Nancy Lynn Dunkle[1]
Personal information
Born (1955-01-10) January 10, 1955 (age 67)
Height6 ft 2 in (188 cm)[2][3]
Medal record

Nancy Lynn Dunkle (born January 10, 1955) is a former American basketball player who competed in the 1976 Summer Olympics.[4] Dunkle was inducted into the Women's Basketball Hall of Fame in 2000.

USA Basketball

Dunkle was named to the team representing the US at the 1973 World University Games competition in Moscow, Soviet Union. It was the eighth such competition, but the first one in which the USA competed in women's basketball. The USA team had to play the Soviet Union in the opening round, and lost to the hosts, 92–43. The USA team bounced back and won their next two games. After preliminary play, the teams moved into medal rounds, where the first round loss carried over. In the medal round, the USA won their next three games, including a match against 6–0 Cuba, which the USA won 59–44. That sent them to the gold medal game, but against the host Soviet Union, now 7–0. The USSR won to capture the gold medal, while the USA finished with a silver in their first competition.[5]

In 1975 the 6ft 2in tall Dunkle[6][7] played for the USA team in the Pan American Games held in Mexico City, Mexico. The USA team had finished second in 1967 and 1971, but won all seven games at the 1975 event to capture their first gold medal since 1963.[8]

Dunkle earned a spot on the USA National team, which competed in the 1975 World Championships held in Cali, Colombia. The USA team lost their opening round game by two points to Japan 73–71. After winning the next game, they faced Czechoslovakia who won by a single point 66–65. This sent the USA team to the consolation rounds, where they won three of four, but dropped a game to Canada 74–68. The USA finished the competition in eighth place.[9]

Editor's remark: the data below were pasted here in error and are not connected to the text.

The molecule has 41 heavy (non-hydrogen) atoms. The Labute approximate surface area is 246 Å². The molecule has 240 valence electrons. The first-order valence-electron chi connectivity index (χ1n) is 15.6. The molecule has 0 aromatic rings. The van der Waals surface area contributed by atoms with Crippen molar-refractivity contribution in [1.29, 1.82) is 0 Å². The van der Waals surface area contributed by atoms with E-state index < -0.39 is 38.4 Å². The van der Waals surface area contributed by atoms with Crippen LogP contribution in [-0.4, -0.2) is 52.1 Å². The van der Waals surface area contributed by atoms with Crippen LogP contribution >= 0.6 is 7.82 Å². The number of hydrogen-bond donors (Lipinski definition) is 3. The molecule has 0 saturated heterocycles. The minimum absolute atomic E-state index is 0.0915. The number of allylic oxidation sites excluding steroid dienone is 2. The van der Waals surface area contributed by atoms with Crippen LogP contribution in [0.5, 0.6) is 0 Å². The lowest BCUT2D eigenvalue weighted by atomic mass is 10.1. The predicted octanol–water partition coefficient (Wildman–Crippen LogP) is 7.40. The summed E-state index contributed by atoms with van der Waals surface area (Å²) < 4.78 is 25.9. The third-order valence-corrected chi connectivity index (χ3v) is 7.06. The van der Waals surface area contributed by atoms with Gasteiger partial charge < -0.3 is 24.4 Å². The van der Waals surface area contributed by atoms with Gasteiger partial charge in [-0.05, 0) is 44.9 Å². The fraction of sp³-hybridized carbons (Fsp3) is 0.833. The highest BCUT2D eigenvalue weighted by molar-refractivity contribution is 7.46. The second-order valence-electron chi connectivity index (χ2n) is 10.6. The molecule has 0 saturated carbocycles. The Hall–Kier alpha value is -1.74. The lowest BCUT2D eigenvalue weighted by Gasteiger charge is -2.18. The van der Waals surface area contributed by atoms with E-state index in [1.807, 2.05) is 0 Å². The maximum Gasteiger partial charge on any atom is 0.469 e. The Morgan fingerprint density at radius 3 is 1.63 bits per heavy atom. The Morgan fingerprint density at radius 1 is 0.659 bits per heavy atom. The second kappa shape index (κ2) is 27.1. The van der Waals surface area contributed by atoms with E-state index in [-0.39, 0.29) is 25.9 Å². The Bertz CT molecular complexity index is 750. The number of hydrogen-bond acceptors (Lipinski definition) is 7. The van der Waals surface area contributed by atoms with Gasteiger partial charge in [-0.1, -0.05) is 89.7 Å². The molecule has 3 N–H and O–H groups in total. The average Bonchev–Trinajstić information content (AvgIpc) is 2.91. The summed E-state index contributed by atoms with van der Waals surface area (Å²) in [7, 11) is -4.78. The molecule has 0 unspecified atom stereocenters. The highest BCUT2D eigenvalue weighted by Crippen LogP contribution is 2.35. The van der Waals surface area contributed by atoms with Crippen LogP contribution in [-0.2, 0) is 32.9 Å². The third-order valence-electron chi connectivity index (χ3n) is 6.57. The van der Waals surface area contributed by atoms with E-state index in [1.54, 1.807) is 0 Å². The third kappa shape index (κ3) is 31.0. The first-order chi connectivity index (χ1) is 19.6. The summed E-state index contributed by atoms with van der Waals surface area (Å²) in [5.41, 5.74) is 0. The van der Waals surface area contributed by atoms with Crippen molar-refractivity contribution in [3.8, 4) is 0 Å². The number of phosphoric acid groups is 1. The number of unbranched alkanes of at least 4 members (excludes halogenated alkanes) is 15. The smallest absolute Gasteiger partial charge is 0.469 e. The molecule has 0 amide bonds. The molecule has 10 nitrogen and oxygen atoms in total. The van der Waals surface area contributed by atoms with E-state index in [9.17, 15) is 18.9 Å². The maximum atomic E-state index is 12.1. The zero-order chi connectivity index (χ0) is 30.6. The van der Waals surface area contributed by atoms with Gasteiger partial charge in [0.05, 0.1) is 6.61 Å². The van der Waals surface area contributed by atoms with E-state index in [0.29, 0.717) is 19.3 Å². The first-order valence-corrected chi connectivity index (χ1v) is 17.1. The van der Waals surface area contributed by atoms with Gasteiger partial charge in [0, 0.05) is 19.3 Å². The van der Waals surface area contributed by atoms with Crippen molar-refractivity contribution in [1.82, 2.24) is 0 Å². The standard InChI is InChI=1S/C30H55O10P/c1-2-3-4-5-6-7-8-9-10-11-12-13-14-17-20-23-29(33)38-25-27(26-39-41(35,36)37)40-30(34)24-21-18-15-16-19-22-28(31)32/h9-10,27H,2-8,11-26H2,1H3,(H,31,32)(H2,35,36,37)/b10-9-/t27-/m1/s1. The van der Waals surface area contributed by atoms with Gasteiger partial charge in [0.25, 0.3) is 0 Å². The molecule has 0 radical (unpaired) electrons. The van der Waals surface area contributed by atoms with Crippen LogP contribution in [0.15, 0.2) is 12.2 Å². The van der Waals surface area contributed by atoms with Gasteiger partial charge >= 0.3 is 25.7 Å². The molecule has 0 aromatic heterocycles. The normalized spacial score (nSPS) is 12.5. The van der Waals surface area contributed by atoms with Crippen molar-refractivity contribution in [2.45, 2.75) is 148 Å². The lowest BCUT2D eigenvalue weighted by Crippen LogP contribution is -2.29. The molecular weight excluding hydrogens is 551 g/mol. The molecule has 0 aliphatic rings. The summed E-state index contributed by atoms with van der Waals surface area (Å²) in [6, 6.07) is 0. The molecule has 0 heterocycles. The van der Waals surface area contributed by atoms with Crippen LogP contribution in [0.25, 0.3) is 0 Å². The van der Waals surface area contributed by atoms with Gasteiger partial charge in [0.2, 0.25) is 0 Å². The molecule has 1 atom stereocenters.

Dunkle continued with the National team to the 1976 Olympics, held in Montreal, Quebec, Canada. After losing the opening game to Japan, the USA team beat Bulgaria, but then faced host team Canada. Dunkle was the leading scorer for the USA team with 17 points, helping the USA team defeat Canada 84–71. After losing to the USSR, the USA team needed a victory against Czechoslovakia to secure a medal. Dunkle scored 14 points, to help the team to an 83–67 win and the silver medal.[10]

Cal State Fullerton statistics


  GP Games played   GS  Games started  MPG  Minutes per game
 FG%  Field goal percentage  3P%  3-point field goal percentage  FT%  Free throw percentage
 RPG  Rebounds per game  APG  Assists per game  SPG  Steals per game
 BPG  Blocks per game  PPG  Points per game  Bold  Career high
Year Team GP Points FG% FT% RPG APG PPG
1974 Cal State Fullerton 21 322 NA NA 7.4 NA 15.3
1975 Cal State Fullerton 21 376 NA NA 8.6 NA 17.9
1976 Cal State Fullerton 19 423 56.0% 51.8% 13.1 2.3 22.3
1977 Cal State Fullerton 21 438 56.8% 70.4% 8.0 2.4 20.9
Career 82 1559 52.5% NA 9.2 NA 19.0


  1. ^ "Nancy Lynn DUNKLE".
  2. ^ "Games of the XXIst Olympiad -- 1976".
  3. ^ "SHOW ME - Johnson County - West Central Missouri History: 1976 First US Women's Olympic Basketball Team Trained at Warrensburg, UCM. Dr. Millie Barnes, Pat Head Summit, Nancy Lieberman, Ann Meyers Drysdale, Lucy Harris". July 23, 2021.
  4. ^ Evans, Hilary; Gjerde, Arild; Heijmans, Jeroen; Mallon, Bill; et al. "Nancy Dunkle". Olympics at Sports Reference LLC. Archived from the original on April 18, 2020. Retrieved May 23, 2012.
  5. ^ "Eighth World University Games -- 1973". USA Basketball. Archived from the original on September 7, 2015. Retrieved October 13, 2015.
  6. ^ "Nancy Lynn DUNKLE".
  7. ^ "Games of the XXIst Olympiad -- 1976". Retrieved May 31, 2021.
  8. ^ "Seventh Pan American Games -- 1975". USA Basketball. June 10, 2010. Archived from the original on September 7, 2015. Retrieved October 12, 2015.
  9. ^ "Seventh World Championship For Women -- 1975". USA Basketball. February 26, 2014. Archived from the original on September 5, 2015. Retrieved October 19, 2015.
  10. ^ "Games of the XXIst Olympiad -- 1976". USA Basketball. Archived from the original on August 8, 2014. Retrieved August 3, 2014.
  11. ^ "Women's Basketball Finest" (PDF). Retrieved October 2, 2017.